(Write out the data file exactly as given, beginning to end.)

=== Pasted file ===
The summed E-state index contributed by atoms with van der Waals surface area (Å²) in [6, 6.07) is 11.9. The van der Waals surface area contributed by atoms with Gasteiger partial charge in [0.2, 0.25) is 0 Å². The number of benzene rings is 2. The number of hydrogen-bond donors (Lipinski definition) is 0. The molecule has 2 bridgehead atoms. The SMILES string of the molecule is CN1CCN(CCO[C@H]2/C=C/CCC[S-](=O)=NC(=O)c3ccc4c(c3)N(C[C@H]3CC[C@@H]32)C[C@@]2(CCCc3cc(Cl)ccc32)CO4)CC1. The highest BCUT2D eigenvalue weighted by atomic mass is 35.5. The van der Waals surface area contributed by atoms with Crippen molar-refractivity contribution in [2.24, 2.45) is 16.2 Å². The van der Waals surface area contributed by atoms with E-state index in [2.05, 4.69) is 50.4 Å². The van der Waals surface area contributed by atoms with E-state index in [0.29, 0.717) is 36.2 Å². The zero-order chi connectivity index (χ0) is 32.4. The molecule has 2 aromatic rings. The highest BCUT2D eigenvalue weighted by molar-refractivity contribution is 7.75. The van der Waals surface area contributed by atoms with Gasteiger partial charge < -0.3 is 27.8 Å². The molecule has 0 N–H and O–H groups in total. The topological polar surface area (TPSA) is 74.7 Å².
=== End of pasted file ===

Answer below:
The summed E-state index contributed by atoms with van der Waals surface area (Å²) in [6, 6.07) is 11.9. The van der Waals surface area contributed by atoms with Gasteiger partial charge in [0.2, 0.25) is 0 Å². The number of benzene rings is 2. The number of hydrogen-bond donors (Lipinski definition) is 0. The molecule has 2 bridgehead atoms. The SMILES string of the molecule is CN1CCN(CCO[C@H]2/C=C/CCC[S-](=O)=NC(=O)c3ccc4c(c3)N(C[C@H]3CC[C@@H]32)C[C@@]2(CCCc3cc(Cl)ccc32)CO4)CC1. The highest BCUT2D eigenvalue weighted by atomic mass is 35.5. The van der Waals surface area contributed by atoms with Crippen molar-refractivity contribution in [2.24, 2.45) is 16.2 Å². The van der Waals surface area contributed by atoms with E-state index in [2.05, 4.69) is 50.4 Å². The van der Waals surface area contributed by atoms with E-state index in [0.29, 0.717) is 36.2 Å². The zero-order chi connectivity index (χ0) is 32.4. The molecule has 2 aromatic rings. The highest BCUT2D eigenvalue weighted by molar-refractivity contribution is 7.75. The van der Waals surface area contributed by atoms with Gasteiger partial charge < -0.3 is 27.8 Å². The molecule has 0 N–H and O–H groups in total. The topological polar surface area (TPSA) is 74.7 Å².